|Venue||Altice Arena + FIL|
|Founders||Paddy Cosgrave, David Kelly and Daire Hickey|
|Organized by||Web Summit|
Web Summit, originally Dublin Web Summit, is a technology conference held annually since 2009. The company was founded by Paddy Cosgrave, David Kelly and Daire Hickey. The topic of the conference is centered on internet technology and attendees range from Fortune 500 companies to smaller tech companies. This contains a mix of CEOs and founders of tech start ups together with a range of people from across the global technology industry, as well as related industries.
300 speakers were initially confirmed for the conference, with 1,000 more to be announced and over 1200 spoke.  From the political sphere, speakers such as Former Vice President of the United States of America Al Gore, European Commissioner for Competition Margrethe Vestager, and former president of France François Hollande were announced early. In addition to these speakers, big names in tech attending were Intel CEO Brian Krzanich, Oracle CEO Mark Hurd, Microsoft president Brad Smith, Reddit CEO Steve Huffman, Slack co-founder and CEO Stewart Butterfield, Asana co-founder and CEO and Facebook co-founder Dustin Moskovitz, , Alexander Nix of Cambridge Analytica and Booking.com president and CEO Gillian Tans.
Speakers include former world heavyweight champion Wladimir Klitschko, actress and activist Sophia Bush, former Portuguese professional football player and Ballon D'Or winner Luis Figo, Vogue international editor Suzy Menkes, former chess world champion Garry Kasparov, musician Wyclef Jean, and Game of Thrones actor Liam Cunningham.
In September 2015 Web Summit co-founder and CEO Paddy Cosgrave announced that the event would be held in Lisbon for three consecutive editions, from 2016 to 2018. Cosgrave cited the local startup scene and a "cosmopolitan city with better infrastructure conditions and a larger number of hotel rooms" for the decision.
Among the more than 600 speakers were a number of tech top executives from around the world, including John Chambers of Cisco, Facebook CTO Mike Schroepfer, and Amazon CTO Werner Vogels. Also speaking at the event were prominent figures from non-tech areas, such as actor Joseph Gordon-Levitt, Salil Shetty of Amnesty International and Mogens Lykketoft, president of the general assembly at the United Nations, as well as footballer Luís Figo and both the Portuguese President Marcelo Rebelo de Sousa and Prime Minister António Costa. The percentage of women among speakers at the Web Summit was 21%, when the percentage of women among participants was 47% according to independent estimates.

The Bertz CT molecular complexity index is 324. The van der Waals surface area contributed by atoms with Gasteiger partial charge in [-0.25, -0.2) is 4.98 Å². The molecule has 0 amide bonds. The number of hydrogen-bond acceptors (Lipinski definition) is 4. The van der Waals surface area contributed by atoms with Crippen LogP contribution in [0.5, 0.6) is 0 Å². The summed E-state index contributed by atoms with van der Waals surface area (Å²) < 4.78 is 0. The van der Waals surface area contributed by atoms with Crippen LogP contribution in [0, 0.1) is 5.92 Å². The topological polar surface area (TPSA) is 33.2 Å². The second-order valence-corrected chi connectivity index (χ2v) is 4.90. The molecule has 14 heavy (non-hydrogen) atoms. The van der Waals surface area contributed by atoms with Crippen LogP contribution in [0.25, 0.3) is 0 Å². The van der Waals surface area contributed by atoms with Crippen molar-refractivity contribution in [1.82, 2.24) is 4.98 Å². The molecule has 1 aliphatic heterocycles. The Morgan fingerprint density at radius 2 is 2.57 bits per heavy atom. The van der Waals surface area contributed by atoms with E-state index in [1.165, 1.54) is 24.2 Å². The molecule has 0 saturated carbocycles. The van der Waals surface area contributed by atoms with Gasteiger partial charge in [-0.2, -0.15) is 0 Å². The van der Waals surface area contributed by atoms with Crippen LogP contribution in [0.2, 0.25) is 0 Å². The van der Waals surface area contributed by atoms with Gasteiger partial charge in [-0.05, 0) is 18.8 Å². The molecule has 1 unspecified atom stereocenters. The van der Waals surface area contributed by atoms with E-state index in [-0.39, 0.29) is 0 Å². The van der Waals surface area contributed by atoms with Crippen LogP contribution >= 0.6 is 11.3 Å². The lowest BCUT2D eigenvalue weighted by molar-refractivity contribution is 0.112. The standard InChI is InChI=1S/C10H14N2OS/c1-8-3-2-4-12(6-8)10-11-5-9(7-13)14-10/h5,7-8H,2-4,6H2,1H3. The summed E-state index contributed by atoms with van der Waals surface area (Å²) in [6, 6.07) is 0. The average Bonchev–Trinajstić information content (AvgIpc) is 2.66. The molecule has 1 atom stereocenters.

Web Summit 2015 was held over three days from 3 November until the 5 November at the RDS in Dublin. Over 42,000 people attended the event over the three days. Speakers included Ed Catmull of Pixar, Michael Dell, Bill Ford and Chris Froome.
In September 2015 Web Summit announced that they would be moving the event from Dublin to Lisbon. Following the announcement organisers released email correspondence between the Irish Government and Web Summit CEO Paddy Cosgrave about hotel costs, traffic and other issues around infrastructure in Dublin. This led to a debate in the Irish media about the support the Government had provided to the event since it began and what future promises they could make.
Problems arose with the Wi-Fi, but on a lesser scale than in 2014.
Web Summit 2014 was held over three days and consisted of nine stages or Summits as they are known; Centre, Machine, Enterprise, Marketing, Builders, Society, Sport, Film and Music. Eva Longoria, Peter Thiel and Bono were among the speakers that spoke over the three-day event, with attendance of 22,000 people from 109 countries.
On Day 1 there were problems with the WiFi network and Web Summit founder Paddy Cosgrave took to the stage on two occasions to apologise for the connectivity problems. The RDS defended their technical set-up with CEO Michael Duffy saying, "The WiFi has successfully responded to the exceptional demands placed on it. This is an unprecedented WiFi density compared to similar European tech events." Attendees were mostly disparaging in their remarks, with some deriding it on social media as "the most Irish thing ever".
The event expanded in its scope with a number of side-events launching as part it, including the Night Summit, a series of after-hours events featuring musicians from throughout the world, and the Food Summit, a two-day showcase of gourmet Irish Food.
Irish Prime Minister, Enda Kenny, also opened the NASDAQ Market from the Web Summit, the first time it was opened outside of New York since the Facebook IPO. The event was covered substantially in the international media with Bloomberg Television, CNN, the Wall Street Journal and Wired covering the event.
In 2012, 4,200 people attended Web Summit, approximately 40% of these came from companies based in Ireland (which provides a European HQ for several major tech companies) and 60% came from companies based elsewhere in Europe. Speakers included Tim Armstrong, Wael Ghonim, and Arkady Volozh.
A number of companies from across the world also launched their new products or made announcements as part of the event.
The first Web Summit was a mix of bloggers, journalists and technologists in a hotel on the outskirts of Dublin. Panelists and speakers included Iain Dale, the political blogger, Ben Hammersley of the Guardian and Ian Douglas of the Daily Telegraph. In 2010 it was a meet-up for 400 or so of the local technology community in the Chartered Accountants House in Dublin. Speakers were mainly local entrepreneurs, business people, and investors. In 2011, the event tripled in size and moved to the Royal Dublin Society. Speakers included Chad Hurley, Jack Dorsey and Matt Mullenweg.
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